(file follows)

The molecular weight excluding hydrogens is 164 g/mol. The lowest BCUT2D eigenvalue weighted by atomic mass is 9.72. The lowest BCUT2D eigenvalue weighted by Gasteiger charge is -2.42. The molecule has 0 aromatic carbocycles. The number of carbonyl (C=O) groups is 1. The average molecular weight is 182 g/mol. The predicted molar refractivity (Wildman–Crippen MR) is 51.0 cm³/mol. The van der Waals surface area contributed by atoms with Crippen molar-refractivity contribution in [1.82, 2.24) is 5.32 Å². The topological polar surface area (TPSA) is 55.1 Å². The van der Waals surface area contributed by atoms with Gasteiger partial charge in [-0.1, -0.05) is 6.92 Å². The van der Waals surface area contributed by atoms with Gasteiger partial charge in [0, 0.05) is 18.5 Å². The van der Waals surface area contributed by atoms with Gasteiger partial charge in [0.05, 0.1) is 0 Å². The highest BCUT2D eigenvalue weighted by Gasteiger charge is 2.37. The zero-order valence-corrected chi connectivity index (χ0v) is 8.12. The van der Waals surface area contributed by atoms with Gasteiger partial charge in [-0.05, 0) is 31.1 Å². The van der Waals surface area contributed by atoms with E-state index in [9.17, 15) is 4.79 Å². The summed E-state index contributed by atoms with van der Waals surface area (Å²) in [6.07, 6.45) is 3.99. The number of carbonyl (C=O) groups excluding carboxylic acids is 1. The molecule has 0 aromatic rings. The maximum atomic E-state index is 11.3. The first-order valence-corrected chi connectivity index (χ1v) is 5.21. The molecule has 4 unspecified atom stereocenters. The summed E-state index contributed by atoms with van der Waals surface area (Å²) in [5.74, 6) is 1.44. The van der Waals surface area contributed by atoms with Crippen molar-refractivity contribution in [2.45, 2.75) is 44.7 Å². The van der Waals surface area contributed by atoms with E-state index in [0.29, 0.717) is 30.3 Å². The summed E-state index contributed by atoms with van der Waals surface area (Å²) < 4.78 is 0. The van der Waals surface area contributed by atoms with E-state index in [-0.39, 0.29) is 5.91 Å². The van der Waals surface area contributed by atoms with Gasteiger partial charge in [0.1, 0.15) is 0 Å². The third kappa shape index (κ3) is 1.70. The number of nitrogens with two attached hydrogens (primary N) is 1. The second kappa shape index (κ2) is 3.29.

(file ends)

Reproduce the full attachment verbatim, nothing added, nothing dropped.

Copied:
The molecular weight excluding hydrogens is 164 g/mol. The lowest BCUT2D eigenvalue weighted by atomic mass is 9.72. The lowest BCUT2D eigenvalue weighted by Gasteiger charge is -2.42. The molecule has 0 aromatic carbocycles. The number of carbonyl (C=O) groups is 1. The average molecular weight is 182 g/mol. The predicted molar refractivity (Wildman–Crippen MR) is 51.0 cm³/mol. The van der Waals surface area contributed by atoms with Crippen molar-refractivity contribution in [1.82, 2.24) is 5.32 Å². The topological polar surface area (TPSA) is 55.1 Å². The van der Waals surface area contributed by atoms with Gasteiger partial charge in [-0.1, -0.05) is 6.92 Å². The van der Waals surface area contributed by atoms with Gasteiger partial charge in [0, 0.05) is 18.5 Å². The van der Waals surface area contributed by atoms with Gasteiger partial charge in [0.05, 0.1) is 0 Å². The highest BCUT2D eigenvalue weighted by Gasteiger charge is 2.37. The zero-order valence-corrected chi connectivity index (χ0v) is 8.12. The van der Waals surface area contributed by atoms with Gasteiger partial charge in [-0.05, 0) is 31.1 Å². The van der Waals surface area contributed by atoms with E-state index in [9.17, 15) is 4.79 Å². The summed E-state index contributed by atoms with van der Waals surface area (Å²) in [6.07, 6.45) is 3.99. The number of carbonyl (C=O) groups excluding carboxylic acids is 1. The molecule has 0 aromatic rings. The maximum atomic E-state index is 11.3. The first-order valence-corrected chi connectivity index (χ1v) is 5.21. The molecule has 4 unspecified atom stereocenters. The summed E-state index contributed by atoms with van der Waals surface area (Å²) in [5.74, 6) is 1.44. The van der Waals surface area contributed by atoms with Crippen molar-refractivity contribution in [2.45, 2.75) is 44.7 Å². The van der Waals surface area contributed by atoms with E-state index in [0.29, 0.717) is 30.3 Å². The summed E-state index contributed by atoms with van der Waals surface area (Å²) < 4.78 is 0. The van der Waals surface area contributed by atoms with E-state index in [-0.39, 0.29) is 5.91 Å². The van der Waals surface area contributed by atoms with Gasteiger partial charge in [0.1, 0.15) is 0 Å². The third kappa shape index (κ3) is 1.70. The number of nitrogens with two attached hydrogens (primary N) is 1. The second kappa shape index (κ2) is 3.29.